Title (as given to the record by the creator): Fat Studies, Body and Desirability Politics: A Reading List
Date(s) of creation: February 17, 2020
Creator / author / publisher: Da’Shaun Harrison, Wear Your Voice
Source: Wear Your Voice Archive / Da’Shaun Harrison Archive
Reference #: WYV-Harrison-ReadingList
Fat Studies, Body and Desirability Politics: A Reading List
by Da’Shaun Harrison
It’s crucial for us to understand the effects of anti-fatness on our bodies. These authors and their books are shaping fat studies in essential ways.
In recent years, with the help of social media, there has been an uptick in conversations around fatness, “body positivity,” and general body politics. You may have run into words you hadn’t heard before, like “fatphobia,” or “anti-fatness,” or even “fatmisia.”
There are also plenty of BIPOC writing books on fatness. Exploring the effects of anti-fatness on our bodies; how it shows up through media, the medical-industrial complex, diet culture, and more.
Below is a comprehensive list of books on (anti-)fatness. Most of which were written by BIPOC.
This is a personal record of what it is like to grow up in a world that intends to otherize, harm or kill someone who is both fat and Black. Laymon recounts his experiences with sexual violence, intellectual abuse, and more. This book is important to the conversation of fat studies because it is one of few that breaks away from the narrative that anti-fatness only harms fat white women.
Brilliantly, Strings historicizes the anti-fat epidemic in the west in relation to Blackness through analytical and well-researched writings on art, colonialism, and more. A necessary read to understand exactly how inextricably linked anti-Blackness and anti-fatness are.
Gay writes about her relationship to food and to (her) body, which she calls a cage, to offer an analysis around our collective understanding of—or relationship to—desire and health. Much like Laymon, Gay uses this book as a way to tell her (gendered) story in relation to fatness and Blackness.
Starting as a conversation between herself and a friend, Taylor eventually birthed an entire movement with just six words. This book intends to define and offer radical self-love as a way to heal wounds inflicted onto our bodies through varying systems of oppression, like ableism and anti-fatness.
Cottom offers a book of essays on Black women’s relationships to/with beauty, media, and money. These essays explore everything from Saturday Night Live and LinkedIn to sexual violence and infant mortality.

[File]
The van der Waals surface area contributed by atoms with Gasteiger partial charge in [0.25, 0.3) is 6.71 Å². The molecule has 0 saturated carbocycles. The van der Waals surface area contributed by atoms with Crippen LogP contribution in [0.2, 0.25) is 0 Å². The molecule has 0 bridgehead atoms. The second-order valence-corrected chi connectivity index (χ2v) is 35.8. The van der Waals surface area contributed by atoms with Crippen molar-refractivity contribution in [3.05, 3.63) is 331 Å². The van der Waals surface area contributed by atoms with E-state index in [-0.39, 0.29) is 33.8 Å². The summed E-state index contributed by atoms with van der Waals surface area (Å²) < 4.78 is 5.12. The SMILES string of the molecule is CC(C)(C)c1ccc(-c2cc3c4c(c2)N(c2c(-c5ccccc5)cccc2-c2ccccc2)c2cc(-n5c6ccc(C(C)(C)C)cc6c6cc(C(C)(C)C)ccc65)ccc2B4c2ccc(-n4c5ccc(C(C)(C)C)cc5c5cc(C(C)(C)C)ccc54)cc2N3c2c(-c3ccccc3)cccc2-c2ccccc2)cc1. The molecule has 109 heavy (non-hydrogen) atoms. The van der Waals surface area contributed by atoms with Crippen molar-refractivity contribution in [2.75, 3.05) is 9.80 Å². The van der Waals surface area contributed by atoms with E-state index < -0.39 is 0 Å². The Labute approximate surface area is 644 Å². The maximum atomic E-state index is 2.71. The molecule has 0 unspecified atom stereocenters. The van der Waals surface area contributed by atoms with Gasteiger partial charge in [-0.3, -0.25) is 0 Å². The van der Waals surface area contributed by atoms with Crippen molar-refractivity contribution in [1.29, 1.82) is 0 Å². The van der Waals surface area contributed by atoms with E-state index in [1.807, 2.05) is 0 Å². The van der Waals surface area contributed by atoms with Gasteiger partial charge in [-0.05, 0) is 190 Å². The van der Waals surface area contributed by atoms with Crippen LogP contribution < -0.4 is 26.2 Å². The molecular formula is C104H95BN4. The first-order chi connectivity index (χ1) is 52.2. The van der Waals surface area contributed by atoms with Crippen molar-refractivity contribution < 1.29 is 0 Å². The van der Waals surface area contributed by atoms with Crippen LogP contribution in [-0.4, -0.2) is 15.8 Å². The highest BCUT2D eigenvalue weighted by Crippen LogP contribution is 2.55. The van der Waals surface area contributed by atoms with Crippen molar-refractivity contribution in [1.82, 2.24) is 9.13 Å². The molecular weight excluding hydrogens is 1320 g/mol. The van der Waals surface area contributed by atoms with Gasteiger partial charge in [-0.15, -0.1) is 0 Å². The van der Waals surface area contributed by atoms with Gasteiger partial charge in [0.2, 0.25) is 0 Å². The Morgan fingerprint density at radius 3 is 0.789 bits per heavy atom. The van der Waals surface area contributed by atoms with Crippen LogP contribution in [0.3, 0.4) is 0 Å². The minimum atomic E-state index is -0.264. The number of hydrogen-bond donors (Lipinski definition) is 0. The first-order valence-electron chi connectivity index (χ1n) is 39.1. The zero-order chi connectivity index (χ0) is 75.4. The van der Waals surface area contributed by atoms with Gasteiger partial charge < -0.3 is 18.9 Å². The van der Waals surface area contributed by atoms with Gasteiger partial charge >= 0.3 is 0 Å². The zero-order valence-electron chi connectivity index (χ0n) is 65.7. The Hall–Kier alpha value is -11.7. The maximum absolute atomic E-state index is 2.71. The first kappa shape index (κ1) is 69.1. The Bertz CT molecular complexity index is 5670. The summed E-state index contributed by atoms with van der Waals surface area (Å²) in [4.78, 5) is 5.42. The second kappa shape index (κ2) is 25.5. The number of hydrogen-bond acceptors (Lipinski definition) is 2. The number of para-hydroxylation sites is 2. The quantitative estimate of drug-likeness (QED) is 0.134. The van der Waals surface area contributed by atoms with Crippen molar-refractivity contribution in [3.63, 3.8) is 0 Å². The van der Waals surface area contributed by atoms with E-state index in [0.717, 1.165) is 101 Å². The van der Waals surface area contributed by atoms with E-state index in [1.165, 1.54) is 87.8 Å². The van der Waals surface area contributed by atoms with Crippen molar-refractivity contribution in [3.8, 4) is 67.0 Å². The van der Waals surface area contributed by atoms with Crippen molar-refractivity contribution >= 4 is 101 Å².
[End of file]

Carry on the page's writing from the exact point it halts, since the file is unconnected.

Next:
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Shaw writes a necessary body of work on the many ways in which people of the African Diaspora have rejected—and in many ways, resisted—the west’s attempt to make us overly-invest in thinness.
This book of essays is less of an attempt to offer an analysis around fatness and much more of Irby’s way of sharing her own stories, in a comedic way, with everyday life shit. It’s fun!
Vernon writes with much conviction about her journey with letting go of all the things she had been taught about her body and accepting her own beliefs about herself. She writes about reclaiming her own agency, with care, around her body as someone who is fat and Black and Muslim. Like Laymon and Gay, this is a necessary body of work for identities often excluded from these conversations.
The title truly says it all with this one.
Boero does a brilliant job of mapping out the ways in which the media and the medical and diet industrial complex have shaped public health concerns around “obesity,” rendering it an epidemic when it is not one. This book acts as an investigative body of work into the how and why the “obesity epidemic” ever came about.
Much like Boero, Oliver details just how much effort went into creating the “obesity epidemic” to incite fear of fatness and a war on fat people. This is a must-read.
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QUEERING FAT EMBODIMENT EDITED BY CAT PAUSÉ, JACKIE WYKES, AND SAMANTHA MURRAY (CHUBBY BOYS WITH STRAP-ONS: QUEERING FAT TRANSMASCULINE EMBODIMENT)
Queering Fat Embodiment is a book of academic essays, articles, journals, and chapters on queerness and fatness. “Chubby boys…” is one of the most important essays in the book, as it talks about fat trans men and masculine people and sex—an often-unexplored part of fat politics.
This book is necessary to read because it explores what it is like to be gay and fat in spaces often abusive towards fat and super fat gay people. While the book is in many ways overwhelmingly white, the analysis is one worth engaging.